Once the water has been collected at the intakes from the rivers, or is drawn from the aquifer, it enters a treatment plant.
There are four treatment plants in Wellington (Te Marua, Wainuiomata, Waterloo, and Gear Island), they are owned by Greater Wellington Regional Council.
The Ministry of Health has established guidelines for safe drinking water: the Drinking Water Standards for New Zealand 2005 (revised 2008). Our treatment methods are designed to produce water that meets these standards and satisfies the needs of our customers.
The water treatment plant, pumping station and storage lakes at Te Marua were built between 1980 and 1987, to treat water taken from the Hutt River at Kaitoke. The plant has a design capacity of up to 140 million litres daily (ML/d), but typically treats around 60 ML/d on average. Water from the Te Marua treatment plant is also stored in the Stuart Macaskill lakes. Read more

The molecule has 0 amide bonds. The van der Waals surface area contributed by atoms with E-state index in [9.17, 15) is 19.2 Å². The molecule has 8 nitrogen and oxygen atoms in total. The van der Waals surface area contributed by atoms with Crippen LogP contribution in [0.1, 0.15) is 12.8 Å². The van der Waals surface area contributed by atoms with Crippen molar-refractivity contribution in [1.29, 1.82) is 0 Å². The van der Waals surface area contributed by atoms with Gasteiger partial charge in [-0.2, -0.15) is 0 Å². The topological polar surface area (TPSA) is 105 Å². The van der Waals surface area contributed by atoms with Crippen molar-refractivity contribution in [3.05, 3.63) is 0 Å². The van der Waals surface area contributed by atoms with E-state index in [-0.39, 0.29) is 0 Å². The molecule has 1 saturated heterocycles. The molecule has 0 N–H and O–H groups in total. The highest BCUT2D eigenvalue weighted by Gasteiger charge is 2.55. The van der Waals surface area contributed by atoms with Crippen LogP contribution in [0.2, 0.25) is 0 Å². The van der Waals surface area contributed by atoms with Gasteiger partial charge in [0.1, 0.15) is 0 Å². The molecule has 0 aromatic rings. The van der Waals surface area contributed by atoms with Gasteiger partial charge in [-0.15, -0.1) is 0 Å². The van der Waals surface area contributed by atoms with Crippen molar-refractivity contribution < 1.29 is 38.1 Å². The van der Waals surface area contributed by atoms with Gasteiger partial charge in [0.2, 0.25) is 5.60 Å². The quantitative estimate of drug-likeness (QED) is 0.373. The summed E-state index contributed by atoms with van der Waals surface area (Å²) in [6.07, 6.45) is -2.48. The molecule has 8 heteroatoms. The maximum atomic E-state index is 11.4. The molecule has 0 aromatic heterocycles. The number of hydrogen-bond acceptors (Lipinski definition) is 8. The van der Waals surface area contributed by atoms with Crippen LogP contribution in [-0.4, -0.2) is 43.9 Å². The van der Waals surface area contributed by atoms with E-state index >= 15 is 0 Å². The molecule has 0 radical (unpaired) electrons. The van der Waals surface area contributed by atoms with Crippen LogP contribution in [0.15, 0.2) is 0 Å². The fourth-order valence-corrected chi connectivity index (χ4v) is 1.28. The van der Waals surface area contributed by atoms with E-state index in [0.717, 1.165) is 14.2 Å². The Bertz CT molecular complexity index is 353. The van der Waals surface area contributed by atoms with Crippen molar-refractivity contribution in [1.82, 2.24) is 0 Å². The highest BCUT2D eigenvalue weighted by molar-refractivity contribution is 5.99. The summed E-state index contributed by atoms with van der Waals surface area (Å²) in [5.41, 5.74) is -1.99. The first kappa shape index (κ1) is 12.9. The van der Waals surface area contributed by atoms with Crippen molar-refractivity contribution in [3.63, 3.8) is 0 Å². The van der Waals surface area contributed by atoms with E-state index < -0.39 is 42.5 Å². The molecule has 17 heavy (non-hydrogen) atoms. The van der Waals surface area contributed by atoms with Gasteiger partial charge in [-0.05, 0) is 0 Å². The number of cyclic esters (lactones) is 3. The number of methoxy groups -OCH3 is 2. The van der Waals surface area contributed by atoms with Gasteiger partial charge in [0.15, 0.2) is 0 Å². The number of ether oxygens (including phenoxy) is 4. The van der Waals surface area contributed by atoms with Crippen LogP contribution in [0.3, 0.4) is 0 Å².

The Wainuiomata water treatment plant receives water from the Wainuiomata and Orongorongo rivers and three smaller creeks (Georges, Big Huia, and Little Huia). The plant's design capacity is 60 million litres per day (ML/d), but production is typically around 30 ML/d or just under 20 percent of total supply each year. Wainuiomata is the newest treatment plant in our network, opened in 1993. Read more
Eight wells supply water from the Waiwhetu aquifer, beneath Lower Hutt, to GWRC's Waterloo Water Treatment Plant, which was commissioned in 1981. Waterloo has a maximum production capacity of 115 ML/d, but typically produces about 60 ML/d or roughly 40 percent of our total annual supply. Read more
Greater Wellington Regional Council has approved the permanent chlorination of Lower Hutt drinking water. The Council voted in favour of a recommendation from Wellington Water, based on our Waterloo Wellfield Water Quality Contamination Investigations Report. Access the report in related documents at the bottom of this page. Read more